The Chair: Mr Williams, welcome to the committee. I wonder just for Hansard if you'd be good enough to identify yourself, as they say. This isn't a game show, but we'll get the proper title on the record.

Mr Frank Williams: Frank Williams. I'm deputy director of the legal branch, Ministry of Health. I hope I can answer all your questions when we've gone through this. I'll try not to repeat too much of what Mr Wessenger has already stated. If you want to go to tab 7 in your binder, I'll take you through the chart that's set out. That might be the quickest way of handling this.

The Chair: I think we have letters, not numbers. Am I right? I'm not very good, but I'd have to count. Seven would be G.

Mr Wessenger: Mr Chair, I think there was a --

Mrs Yvonne O'Neill (Ottawa-Rideau): Background information chart.

Mr Wessenger: -- dated October 18, 1993, Expenditure Control Plan.

The Chair: The comparison chart?

Mr Williams: That's what I'm referring to.

Mr Wessenger: This was handed out today. It is not in your text.

The Chair: Okay. You should have the Expenditure Control Plan, Statute Law Amendment Act, comparison chart.

Mrs O'Neill: You mean it's in with these amendments?

The Chair: It was laid out today. I think it would have been in front of you.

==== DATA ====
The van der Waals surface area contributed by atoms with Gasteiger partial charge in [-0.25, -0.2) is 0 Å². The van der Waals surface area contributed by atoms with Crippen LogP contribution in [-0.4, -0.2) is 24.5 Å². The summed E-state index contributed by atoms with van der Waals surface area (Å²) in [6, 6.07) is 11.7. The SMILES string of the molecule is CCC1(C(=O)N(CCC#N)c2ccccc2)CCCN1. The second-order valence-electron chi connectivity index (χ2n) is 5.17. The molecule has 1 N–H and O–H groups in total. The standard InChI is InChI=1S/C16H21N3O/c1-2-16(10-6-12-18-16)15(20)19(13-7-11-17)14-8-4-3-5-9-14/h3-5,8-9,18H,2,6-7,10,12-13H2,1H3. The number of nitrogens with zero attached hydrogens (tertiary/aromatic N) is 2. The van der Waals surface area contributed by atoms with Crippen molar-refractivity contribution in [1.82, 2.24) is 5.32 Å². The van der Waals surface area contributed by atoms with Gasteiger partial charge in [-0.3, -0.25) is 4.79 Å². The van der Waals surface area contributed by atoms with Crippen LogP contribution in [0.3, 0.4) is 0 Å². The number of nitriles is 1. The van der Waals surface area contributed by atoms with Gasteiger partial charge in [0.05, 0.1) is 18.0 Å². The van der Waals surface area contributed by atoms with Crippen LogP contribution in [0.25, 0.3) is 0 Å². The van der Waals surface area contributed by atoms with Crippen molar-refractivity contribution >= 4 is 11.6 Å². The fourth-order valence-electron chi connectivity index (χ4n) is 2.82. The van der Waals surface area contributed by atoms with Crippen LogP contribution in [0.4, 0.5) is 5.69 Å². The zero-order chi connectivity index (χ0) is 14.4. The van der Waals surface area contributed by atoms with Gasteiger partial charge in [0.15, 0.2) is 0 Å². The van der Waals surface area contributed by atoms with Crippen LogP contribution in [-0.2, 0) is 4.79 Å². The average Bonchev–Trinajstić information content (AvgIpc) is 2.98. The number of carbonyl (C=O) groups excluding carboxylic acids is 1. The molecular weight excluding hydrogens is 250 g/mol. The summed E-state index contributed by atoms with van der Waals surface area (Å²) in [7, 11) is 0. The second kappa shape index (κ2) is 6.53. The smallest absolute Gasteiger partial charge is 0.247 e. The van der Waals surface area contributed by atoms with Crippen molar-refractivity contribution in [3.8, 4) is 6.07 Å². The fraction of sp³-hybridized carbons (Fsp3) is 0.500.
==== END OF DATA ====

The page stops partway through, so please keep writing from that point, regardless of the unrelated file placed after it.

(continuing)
Mrs O'Neill: Comparison chart?

The Chair: Yes, right. Has everyone got the right words and music?

Mrs O'Neill: This is going to be like the long-term care bill. I can see it enlarging.

The Chair: Fine. Please go ahead, Mr Williams.

Mr Williams: Section 1 of the bill, as Mr Wessenger stated, basically stays the same except for two amendments. The first amendment states that the section doesn't refer to agreements reached or entered into after June 14, 1993, or to other agreements that may be prior to that date that are referred to in such agreements. This is to honour any agreements that we enter into subsequent to that date.

Mrs Barbara Sullivan (Halton Centre): Could we just ask, as part of the technical briefing, for delineation of the specific agreements that are affected by section 1?

Mr Wessenger: Yes, certainly.

The Chair: Would you like that first?

Mrs Sullivan: Yes.

Mr Williams: I can answer some of that. I don't know if Eugene LeBlanc can partially answer some of that as well.

The Chair: Perhaps I could suggest, if there are others who may be assisting with the briefing, just to facilitate things if they want to come up and sit at the table. It just makes it a little easier, so you're not running back and forth.


Mr Williams: Certainly the main intention of this section was to address any ECP agreements the Ministry of Health entered into with all the various sectors on and after June 14, and specifically the agreements that were entered into with the Ontario Medical Association.

Dr Eugene LeBlanc: That's correct. It's any of the agreements. It's the agreements with chiropractors --

The Chair: Excuse me. Would you mind just stating your name and title for Hansard.

Dr LeBlanc: I'm Eugene LeBlanc, the executive director of the negotiations secretariat. There are, I guess, about eight or nine agreements covering all of the fee-for-service practitioners except pharmacists, and this would apply to any of those since they were entered into after the 14th and therefore all those agreements would be exempt from any override as a result of this amendment.

Mrs Sullivan: So your response then is that pharmacists are the only practitioners who are no longer affected?